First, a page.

So You Think You Know From Planets

Pluto and its moonsOne of the more fun debates of 2006 was the IAUs deciding on the definition of “Planet”. Their decision excluded Pluto (and some asteroids like Ceres and Vesta as well as Kuiper Objects Eris, formally UB313, and Quaoar) from the family of planets that encircle the Sun. Historically, it’s interesting because Ceres and Vesta once, in the early 19th century, were designated as planets. Astrologically speaking, it’s critical, of course. After all, Pluto has definitely ruled my underworld for centuries…

AARRRGGG! My snark key is stuck again.

Anyway, there is some scientific usefulness in deciding that Mercury, but not similarly sized Pluto, is a planet, because definitions are a good way to denote real differences. Much like biological taxonomy, it’s a basis for understanding, and subject to revision.

Unfortunately, much like biological taxonomy, it’s really, really subject to revision.

Take this, for instance from Alan Boyle reporting for MSNBC.

The growing consensus is that it’s wrong to divide the planetary lineup into first-class and second-class worlds. Planetary scientists say it’s better to think of rocky, terrestrial planets (such as Earth, Mars, Venus and Mercury); gas giants (Jupiter, Saturn, Uranus and Neptune) and dwarfs (Pluto, Eris and Ceres, for example).

The difficulty is that planetary scientists don’t necessarily say that. Some contend that Uranus and Neptune are intrinsically different (in a major way) from Jupiter and Saturn, so rocky planet/gas giant planet/dwarf planet is too simplistic a scheme. In other words, sooner or later you’re going to have as many classifications as you have planets, and that isn’t scientifically helpful. We wouldn’t (and don’t) do that for moons (sheesh – when I was a boy, Saturn had nine moons, Jupiter twelve, and Pluto none. Pluto has three now, and it may not even be properly classified as a planet!). Any individually distinguishable object circling Jupiter is one of it’s moons, and there are more than 60 such objects known already.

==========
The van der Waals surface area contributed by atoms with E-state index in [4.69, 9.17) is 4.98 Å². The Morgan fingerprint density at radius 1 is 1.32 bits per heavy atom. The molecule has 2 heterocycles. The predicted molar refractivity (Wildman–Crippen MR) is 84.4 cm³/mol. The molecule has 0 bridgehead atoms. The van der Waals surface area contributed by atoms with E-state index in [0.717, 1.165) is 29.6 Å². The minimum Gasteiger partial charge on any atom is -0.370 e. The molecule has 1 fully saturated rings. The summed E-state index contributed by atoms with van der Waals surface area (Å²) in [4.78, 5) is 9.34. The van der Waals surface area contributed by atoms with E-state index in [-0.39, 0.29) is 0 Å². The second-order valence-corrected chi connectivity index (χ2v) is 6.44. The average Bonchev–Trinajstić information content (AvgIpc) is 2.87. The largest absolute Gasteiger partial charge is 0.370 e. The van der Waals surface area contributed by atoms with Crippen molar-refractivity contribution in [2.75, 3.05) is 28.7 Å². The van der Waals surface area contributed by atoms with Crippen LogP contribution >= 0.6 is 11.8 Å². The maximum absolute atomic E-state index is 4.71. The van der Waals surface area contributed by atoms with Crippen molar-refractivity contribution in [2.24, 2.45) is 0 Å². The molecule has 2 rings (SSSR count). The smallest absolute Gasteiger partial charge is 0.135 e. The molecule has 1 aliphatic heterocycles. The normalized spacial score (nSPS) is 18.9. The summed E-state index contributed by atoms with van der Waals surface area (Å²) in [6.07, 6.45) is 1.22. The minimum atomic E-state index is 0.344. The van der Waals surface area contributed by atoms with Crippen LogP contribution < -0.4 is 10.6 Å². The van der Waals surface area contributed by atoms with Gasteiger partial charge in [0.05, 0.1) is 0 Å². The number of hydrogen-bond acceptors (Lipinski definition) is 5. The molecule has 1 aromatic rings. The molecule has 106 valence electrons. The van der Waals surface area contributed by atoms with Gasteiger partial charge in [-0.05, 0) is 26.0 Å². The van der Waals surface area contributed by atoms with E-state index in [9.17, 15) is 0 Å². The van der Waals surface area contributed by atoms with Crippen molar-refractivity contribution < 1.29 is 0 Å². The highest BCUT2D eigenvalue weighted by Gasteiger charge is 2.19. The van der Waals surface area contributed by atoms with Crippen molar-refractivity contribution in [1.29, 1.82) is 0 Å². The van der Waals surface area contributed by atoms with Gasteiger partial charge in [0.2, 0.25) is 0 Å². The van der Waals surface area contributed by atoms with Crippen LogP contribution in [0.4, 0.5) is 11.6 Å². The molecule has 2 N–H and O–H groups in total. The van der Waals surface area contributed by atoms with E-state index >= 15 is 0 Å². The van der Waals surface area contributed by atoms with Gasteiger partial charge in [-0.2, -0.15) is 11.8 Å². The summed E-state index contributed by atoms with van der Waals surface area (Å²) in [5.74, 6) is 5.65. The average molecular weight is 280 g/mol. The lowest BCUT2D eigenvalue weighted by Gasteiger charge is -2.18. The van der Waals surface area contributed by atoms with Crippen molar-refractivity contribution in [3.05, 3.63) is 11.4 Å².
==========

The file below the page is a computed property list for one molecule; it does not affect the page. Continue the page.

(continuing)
You can see that the argument isn’t exactly over, especially for the Alan Stern types, who just happen to be interested in Pluto. So the “Great Planet Debate” is going to be reopened in August at the Johns Hopkins University Applied Physics Lab (my old stomping grounds) in Laurel Maryland. From the workshop’s website:

During the first two days of the conference, we will present what we have learned about planetary bodies over more than 40 years of robotic exploration of the Solar System and what we are learning about planets around other stars. The IAU’s dynamical definition of a planet will be presented, as well as an alternative geophysical definition. The utility of each will be debated, along with other potential planet definitions. A public lecture and panel discussion, featuring scientists who are prominent in the debate on planet definitions, is planned for the evening of the second day, following a reception that concludes the scientific portion of the conference.

Clyde Tombaugh’s ashes may get to visit his planet yet.

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One Comment on “So You Think You Know From Planets”


  1. Clyde Tombaugh’s ashes will most definitely visit the PLANET he discovered. I attended the Great Planet Debate, and unlike the IAU General Assembly, which made its decision in a closed and surreptitious process, more concerned with hurrying things along than with accuracy, this conference involved genuine, in depth discussion of the complexities surrounding planet definition. It was open to anyone who wanted to participate, unlike the IAU’s meeting. The IAU may be fine with allowing four percent of its members, most of whom are not planetary scientists, to issue a decree and force it on the world. That decree does not change the reality of what is out there. They messed up by creating a nonsensical definition that states dwarf planets are not planets at all and one that classifies objects solely by where they are while ignoring what they are. The scientific method is not one in which reality is determined by someone in authority issuing a decree and expecting everyone to blindly follow. The fact that this debate continues shows that people from astronomers to lay people are not blindly following.


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